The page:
I'd like to boot different operating systems over the network but the PXE client should not be directly connected to the system hosting the filesystem mostly for security reasons. My idea was to use some kind of middle man/proxy which sits between the client and the host. The middle man for the filesystems, however, is really limited in hard disk space (couple of 100 MBs) and it is currently not possible to increase that. Most filesytems are way above this size. I was thinking of adding only small chunks of the filesystem to the hdd of the middle-man e.g. via network, manually copying, rfc1149 etc. The pxe client then loads one chunk, chunk gets removed on the middle man and the next chunk is added, client loads second chunk etc. In the end the chunks are joined on the client and the complete filesystem is loaded. Does anyone here know if this is possible?


For clarification the final system could look like this:

Filesystem-host/Super-Server (splits filesystem) --> middle-man (receives one chunk at a time from the host and serves it to the client) <--> PXE Client (joins chunks and boots the filesystem)

To join the chunks and boot the complete filesystem is the hardest part. I could not find anything on the net related to that so I'm not sure if this is possible.

  • I’m not sure I understand what you mean by “the host for the filesystems”. Where would the filesystems actually be — some sort of super-server?  Wouldn’t it be simpler to have the clients talk directly to the super-server? Sep 13, 2017 at 11:22
  • Yes super-server would fit quite well in this case and of course it would also be easier for the client to directly talk to this server. However there are reasons (mostly security releated) that there is this middle man and the client does not talk directly to the super server. If this split and join stuff is not possible I have to come up with something else.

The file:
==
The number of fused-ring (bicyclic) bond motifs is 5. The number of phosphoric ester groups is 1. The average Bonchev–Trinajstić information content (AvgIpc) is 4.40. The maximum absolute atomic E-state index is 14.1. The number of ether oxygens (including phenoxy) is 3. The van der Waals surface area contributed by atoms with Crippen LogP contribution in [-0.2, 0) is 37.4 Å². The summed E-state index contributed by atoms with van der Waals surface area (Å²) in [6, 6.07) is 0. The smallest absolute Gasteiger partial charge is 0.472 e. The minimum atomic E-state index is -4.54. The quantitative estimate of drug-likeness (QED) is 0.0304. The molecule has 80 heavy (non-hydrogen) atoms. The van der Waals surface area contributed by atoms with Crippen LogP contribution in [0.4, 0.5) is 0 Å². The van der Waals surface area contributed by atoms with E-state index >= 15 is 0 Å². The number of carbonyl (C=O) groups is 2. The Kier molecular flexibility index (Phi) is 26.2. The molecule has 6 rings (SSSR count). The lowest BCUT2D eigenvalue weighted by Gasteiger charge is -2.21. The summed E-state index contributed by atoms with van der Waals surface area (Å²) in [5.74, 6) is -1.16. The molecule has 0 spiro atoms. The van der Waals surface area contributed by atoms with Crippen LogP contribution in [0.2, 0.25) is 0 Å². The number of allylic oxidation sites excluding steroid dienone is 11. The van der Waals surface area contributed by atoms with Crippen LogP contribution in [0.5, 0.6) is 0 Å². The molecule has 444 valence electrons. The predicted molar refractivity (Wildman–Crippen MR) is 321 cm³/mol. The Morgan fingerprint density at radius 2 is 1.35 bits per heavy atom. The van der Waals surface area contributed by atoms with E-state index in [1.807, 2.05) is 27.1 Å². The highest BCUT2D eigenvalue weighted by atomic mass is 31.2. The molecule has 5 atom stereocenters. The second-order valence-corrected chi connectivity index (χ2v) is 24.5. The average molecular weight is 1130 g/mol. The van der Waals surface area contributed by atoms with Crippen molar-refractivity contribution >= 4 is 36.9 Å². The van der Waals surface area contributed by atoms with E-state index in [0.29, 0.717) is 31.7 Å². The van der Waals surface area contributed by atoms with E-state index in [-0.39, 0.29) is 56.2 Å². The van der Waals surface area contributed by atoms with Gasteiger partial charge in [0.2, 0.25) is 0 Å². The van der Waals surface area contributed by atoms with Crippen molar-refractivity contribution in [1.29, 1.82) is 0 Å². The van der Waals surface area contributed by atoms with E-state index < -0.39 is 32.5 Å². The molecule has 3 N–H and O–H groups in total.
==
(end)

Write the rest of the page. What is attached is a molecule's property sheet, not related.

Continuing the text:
– whyisthat
    Sep 13, 2017 at 11:35
  • 1
    Please edit your question to include the essential information from these comments. Sep 13, 2017 at 13:05
  • I'm confused about how exactly the middle-man is supposed to increase security, and why it would need a harddisk to do that. Can't the middle-man just be a firewall that blocks direct access, but let's the PXE packets (or at least the TFTP packets) through? In the end, no matter what you do, the middle-man reads from the server, and sends data to the PXE client. (It's also not particular difficult to set up the TFTP server on the real server very securely, without any middle-man).
    – dirkt
    Sep 13, 2017 at 15:01
  • The setup is certainly not the most convenient one and also might make only sense to me :) but at the moment there are no other easy options. Still the main question about how to pxe boot a split filesystem remains unanswered.
    – whyisthat
    Sep 13, 2017 at 20:14

1 Answer 1


your approach is not good. Can you imagine your "middle-man" dealing with let say "5" simultaneous clients installing multi GB OSs?

A middle-man is not the way to add security to PXE. If you are still in doubt just consider that no-one in the market does such a thing.

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